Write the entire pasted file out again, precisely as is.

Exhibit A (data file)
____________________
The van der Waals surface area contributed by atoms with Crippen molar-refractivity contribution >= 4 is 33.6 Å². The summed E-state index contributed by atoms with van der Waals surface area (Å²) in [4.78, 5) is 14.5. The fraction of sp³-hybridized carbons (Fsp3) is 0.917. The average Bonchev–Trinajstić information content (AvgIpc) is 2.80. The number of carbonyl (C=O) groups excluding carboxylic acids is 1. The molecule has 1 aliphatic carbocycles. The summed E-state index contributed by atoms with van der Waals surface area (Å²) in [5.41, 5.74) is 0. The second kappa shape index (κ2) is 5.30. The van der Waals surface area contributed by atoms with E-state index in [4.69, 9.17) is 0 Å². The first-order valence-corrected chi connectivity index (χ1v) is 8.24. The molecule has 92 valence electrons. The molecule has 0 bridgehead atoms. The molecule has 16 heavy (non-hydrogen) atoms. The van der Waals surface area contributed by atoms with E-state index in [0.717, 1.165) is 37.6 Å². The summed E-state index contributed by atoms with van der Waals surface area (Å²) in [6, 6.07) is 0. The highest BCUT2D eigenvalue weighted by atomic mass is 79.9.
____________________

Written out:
The van der Waals surface area contributed by atoms with Crippen molar-refractivity contribution >= 4 is 33.6 Å². The summed E-state index contributed by atoms with van der Waals surface area (Å²) in [4.78, 5) is 14.5. The fraction of sp³-hybridized carbons (Fsp3) is 0.917. The average Bonchev–Trinajstić information content (AvgIpc) is 2.80. The number of carbonyl (C=O) groups excluding carboxylic acids is 1. The molecule has 1 aliphatic carbocycles. The summed E-state index contributed by atoms with van der Waals surface area (Å²) in [5.41, 5.74) is 0. The second kappa shape index (κ2) is 5.30. The van der Waals surface area contributed by atoms with E-state index in [4.69, 9.17) is 0 Å². The first-order valence-corrected chi connectivity index (χ1v) is 8.24. The molecule has 92 valence electrons. The molecule has 0 bridgehead atoms. The molecule has 16 heavy (non-hydrogen) atoms. The van der Waals surface area contributed by atoms with E-state index in [0.717, 1.165) is 37.6 Å². The summed E-state index contributed by atoms with van der Waals surface area (Å²) in [6, 6.07) is 0. The highest BCUT2D eigenvalue weighted by atomic mass is 79.9.